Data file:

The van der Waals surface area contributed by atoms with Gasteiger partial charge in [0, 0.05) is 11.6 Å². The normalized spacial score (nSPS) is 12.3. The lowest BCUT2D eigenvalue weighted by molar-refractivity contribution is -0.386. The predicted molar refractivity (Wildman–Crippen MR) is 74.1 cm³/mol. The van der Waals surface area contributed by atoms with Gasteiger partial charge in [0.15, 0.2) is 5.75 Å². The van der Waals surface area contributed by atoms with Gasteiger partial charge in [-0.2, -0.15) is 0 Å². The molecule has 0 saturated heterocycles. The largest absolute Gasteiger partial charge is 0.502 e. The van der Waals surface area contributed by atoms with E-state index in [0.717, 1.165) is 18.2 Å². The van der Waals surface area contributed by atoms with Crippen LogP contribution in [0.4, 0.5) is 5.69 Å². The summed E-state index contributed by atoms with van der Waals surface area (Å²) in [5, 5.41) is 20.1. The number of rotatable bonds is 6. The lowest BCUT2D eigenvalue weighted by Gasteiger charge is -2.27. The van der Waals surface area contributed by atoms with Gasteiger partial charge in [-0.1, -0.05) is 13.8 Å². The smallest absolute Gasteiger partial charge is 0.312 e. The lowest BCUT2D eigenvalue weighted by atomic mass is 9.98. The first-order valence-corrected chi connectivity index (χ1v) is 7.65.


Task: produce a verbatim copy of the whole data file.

The van der Waals surface area contributed by atoms with Gasteiger partial charge in [0, 0.05) is 11.6 Å². The normalized spacial score (nSPS) is 12.3. The lowest BCUT2D eigenvalue weighted by molar-refractivity contribution is -0.386. The predicted molar refractivity (Wildman–Crippen MR) is 74.1 cm³/mol. The van der Waals surface area contributed by atoms with Gasteiger partial charge in [0.15, 0.2) is 5.75 Å². The van der Waals surface area contributed by atoms with Gasteiger partial charge in [-0.2, -0.15) is 0 Å². The molecule has 0 saturated heterocycles. The largest absolute Gasteiger partial charge is 0.502 e. The van der Waals surface area contributed by atoms with E-state index in [0.717, 1.165) is 18.2 Å². The van der Waals surface area contributed by atoms with Crippen LogP contribution in [0.4, 0.5) is 5.69 Å². The summed E-state index contributed by atoms with van der Waals surface area (Å²) in [5, 5.41) is 20.1. The number of rotatable bonds is 6. The lowest BCUT2D eigenvalue weighted by Gasteiger charge is -2.27. The van der Waals surface area contributed by atoms with Gasteiger partial charge in [-0.1, -0.05) is 13.8 Å². The smallest absolute Gasteiger partial charge is 0.312 e. The lowest BCUT2D eigenvalue weighted by atomic mass is 9.98. The first-order valence-corrected chi connectivity index (χ1v) is 7.65.